Employee-Customer Interaction Starts with Engagement

The focus of building a trusting relationship with customers takes time and patience…but what else? In a recent post from Brian Solis, he says that changing your company’s focus to the quality of the customer experience should be top-most on your list of company priorities.

Listen, Customer, Customer-centricity, "Employee-customer relationship", "customer service", custome rfocus

Once in a while, we come across an experience where an employee might not seem 100% customer focused. Sure, they might be interacting with the customer…but are they listening? Hearing the input and feedback carefully, and having the employee interpret it properly will ultimately build a longer valued relationship with the customer. A process similar to this one takes some training and practice for employees, but it’s a great way for a company to change their tactics in grasping what is most valuable…not necessarily the product, but the people and the brand.

Similar to Tony Hsieh’s WOW customer experience…listen and give back 105% more than what they’ve expected. This will create a brand that is solid rock. My favorite quote in Brian Solis’ post that fully represents the real employee-customer relationship is:

“Customer-centricity begins with internal transformation and the willingness to adapt or create processes and programs that break down internal silos. It’s not just about communicating with customers; it’s about showing them that listening translates into action within the organization to create better products and services and also foster valuable brand experiences and ultimately relationships with customers. It’s also about empowering employees to improve those experiences and relationships in the front line and to recognize and reward their ability to contribute to a new era of customer engagement and collaboration.”

His words are powerful and completely true. What are some of your successful customer experience stories?

 

Post written by Julie Skowronek, Assistant Marketing Manager at Whiting Consulting.

Photo credit: Allbizanswers.com

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“What Makes a Top Performer in Business?” Series: Part I

Sitting on my shelf collecting dust bunnies since last fall, I finally decided to pick up and open the book Talent is Overrated by Geoff Colvin.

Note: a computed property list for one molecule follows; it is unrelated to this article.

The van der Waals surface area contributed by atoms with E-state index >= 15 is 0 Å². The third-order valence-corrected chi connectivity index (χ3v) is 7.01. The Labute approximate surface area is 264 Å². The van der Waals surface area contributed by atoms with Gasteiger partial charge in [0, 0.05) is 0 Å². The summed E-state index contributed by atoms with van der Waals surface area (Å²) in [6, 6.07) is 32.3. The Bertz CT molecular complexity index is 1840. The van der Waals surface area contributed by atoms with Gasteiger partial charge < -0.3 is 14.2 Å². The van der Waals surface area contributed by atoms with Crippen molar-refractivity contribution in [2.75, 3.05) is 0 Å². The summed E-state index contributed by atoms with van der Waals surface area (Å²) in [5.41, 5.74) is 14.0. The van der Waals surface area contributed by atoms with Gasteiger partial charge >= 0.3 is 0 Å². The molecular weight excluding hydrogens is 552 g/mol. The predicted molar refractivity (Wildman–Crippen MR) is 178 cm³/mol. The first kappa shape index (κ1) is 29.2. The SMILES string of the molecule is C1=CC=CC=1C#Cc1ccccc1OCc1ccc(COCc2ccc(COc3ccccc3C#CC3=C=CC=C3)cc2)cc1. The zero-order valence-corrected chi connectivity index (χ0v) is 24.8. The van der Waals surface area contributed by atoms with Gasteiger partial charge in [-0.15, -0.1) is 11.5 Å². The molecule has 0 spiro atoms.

What suddenly peaked my interest in the talent subject was graduating exactly a year ago and where I have come in my career since then.  It got me thinking about where and what I will be many years from now.

Within the past year, I have followed, read, met, and spoken with many great business leaders in all industries, and this got me thinking about career paths and just how do people get to the top. Are they always in it to win it, or do they just go with the flow from a strategic plan?

When you see or hear the word “talent,” what instantly comes into your mind? Is it sports, a favorite game of yours, or the skills required in your job?

We might think that world-class performers in any area of interest were born with an unexplained “gift.” Geoff Colvin states that researchers found that superstars like Bill Gates, Jack Welch, or Warren Buffet are just like everyone else from the start of their careers. Anyone can reach to be world class performers in their industry by exhausting deliberate practice. Researchers found few signs of advanced achievement before the individuals started intensive training, stated Colvin.

One could argue that, well if it’s not a natural “gift,” then it has to be IQ. Yet, Colvin pointed out something I never realized before, “…IQ was of no value in predicting how quickly they would improve. Many studies of adults in the workplace have shown the same pattern.”

So, if high achievers and intelligence aren’t intertwined, then how can a company find and keep the talent to grow?

Colvin coined the term “human ability,” and he determined that it’s a company’s scarcest resource to date. Companies need to spot potential, provide constant challenges and, offer growth opportunities in order to develop an employee to become a phenomenon. This way, companies can continuously build success from their highly-developed employees, which will yield limitless potential.

Bill Gates once said:

“If you took the twenty smartest people out of Microsoft it would be an insignificant company, and if you ask around the company what its core competency is, they don’t say anything about software. They say it’s hiring. They know what the scarce resource is.”

The main message from Colvin’s book thus far: no one knows if they have or will acquire these traits to become a world-class performer. The question is: what makes some people excel more than others? Stay tuned for part two…

Photo credit: zimbio.com

Post written by Julie Skowronek, Assistant Marketing Manager at Whiting Consulting.

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